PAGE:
The wave of major healthcare provider and payer mergers prompted by the Affordable Care Act is coming under increased scrutiny from regulators, but healthcare leaders argue the trend's negative effect on consumers and competition is overstated, according to the Wall Street Journal.
Earlier this month, the House Judiciary Committee held a contentious hearing on the trend's potential anticompetitive effects, FierceHealthPayer previously reported, and a Senate subcommittee will also hear testimony on the issue today.
Meanwhile, Denver-based DaVita HealthCare Partners Inc. is set to acquire the medical group, the Everett Clinic, which encompasses about 360 Washington state-based physicians, according to the article. Everett CEO Rick Cooper told the WSJ the group has been seeking to partner with a bigger player to provide the capital to expand its geographical range.
"Everybody is getting larger," said Michael J. Dowling, chief executive of New York's North Shore-LIJ Health System, which is changing its name to Northwell Health as part of a plan to merge the 21-hospital system with Maimonides Medical Center and expand into Brooklyn. "The big payers are going to be doing deals with big providers. The big providers are going to compete on quality and service and price. You have to be large enough to be able to compete in that world."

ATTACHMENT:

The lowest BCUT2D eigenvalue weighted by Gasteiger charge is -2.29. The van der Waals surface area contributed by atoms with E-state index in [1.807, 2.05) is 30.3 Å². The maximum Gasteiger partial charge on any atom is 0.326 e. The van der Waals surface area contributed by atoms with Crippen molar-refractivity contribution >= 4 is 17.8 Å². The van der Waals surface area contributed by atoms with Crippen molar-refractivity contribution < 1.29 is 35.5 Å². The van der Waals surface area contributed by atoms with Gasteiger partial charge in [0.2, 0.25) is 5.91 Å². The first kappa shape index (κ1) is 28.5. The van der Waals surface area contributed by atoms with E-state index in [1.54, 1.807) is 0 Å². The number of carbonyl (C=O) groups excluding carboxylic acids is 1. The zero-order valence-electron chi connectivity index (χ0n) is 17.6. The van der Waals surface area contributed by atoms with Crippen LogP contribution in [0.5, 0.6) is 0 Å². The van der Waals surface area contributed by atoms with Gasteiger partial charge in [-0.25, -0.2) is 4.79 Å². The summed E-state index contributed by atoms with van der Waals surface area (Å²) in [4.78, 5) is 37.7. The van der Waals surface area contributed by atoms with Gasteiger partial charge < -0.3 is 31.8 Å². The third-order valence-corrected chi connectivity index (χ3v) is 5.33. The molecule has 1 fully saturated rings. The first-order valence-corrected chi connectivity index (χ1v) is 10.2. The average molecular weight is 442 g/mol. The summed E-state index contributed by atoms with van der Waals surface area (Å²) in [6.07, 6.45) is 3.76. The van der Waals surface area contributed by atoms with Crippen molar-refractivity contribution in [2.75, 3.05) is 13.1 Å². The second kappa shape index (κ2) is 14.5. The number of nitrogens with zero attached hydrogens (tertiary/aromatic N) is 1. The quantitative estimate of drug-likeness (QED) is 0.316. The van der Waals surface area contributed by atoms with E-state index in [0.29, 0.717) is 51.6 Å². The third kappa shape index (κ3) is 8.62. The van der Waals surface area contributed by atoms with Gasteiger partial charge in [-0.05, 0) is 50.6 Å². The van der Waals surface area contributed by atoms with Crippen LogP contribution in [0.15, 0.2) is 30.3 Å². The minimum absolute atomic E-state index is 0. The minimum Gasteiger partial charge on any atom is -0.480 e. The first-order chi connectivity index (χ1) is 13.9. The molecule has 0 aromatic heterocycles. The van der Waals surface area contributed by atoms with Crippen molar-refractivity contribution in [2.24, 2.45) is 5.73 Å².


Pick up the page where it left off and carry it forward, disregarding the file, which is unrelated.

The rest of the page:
Meanwhile, smaller providers, such as Harvey, Illinois' Ingalls Health System, are increasingly seeking partners to head off financial woes.
As consolidation increases, federal authorities from the Justice Department to the Federal Trade Commission are looking at the deals to determine their effect on consumers and competition, such as the recent ruling against a deal between Saltzer Medical Group and St. Luke's Health System in Idaho.
But healthcare leaders argue provider consolidation benefits consumers, and that rather than hiking prices for services, they seek to reduce costs as the organizations grow by eliminating waste and redundant services. Moreover, a larger system is better positioned to coordinate all aspects of patient care and make operations more efficient, Robert J. Henkel, CEO of Ascension Health's healthcare operations arm, told the WSJ.
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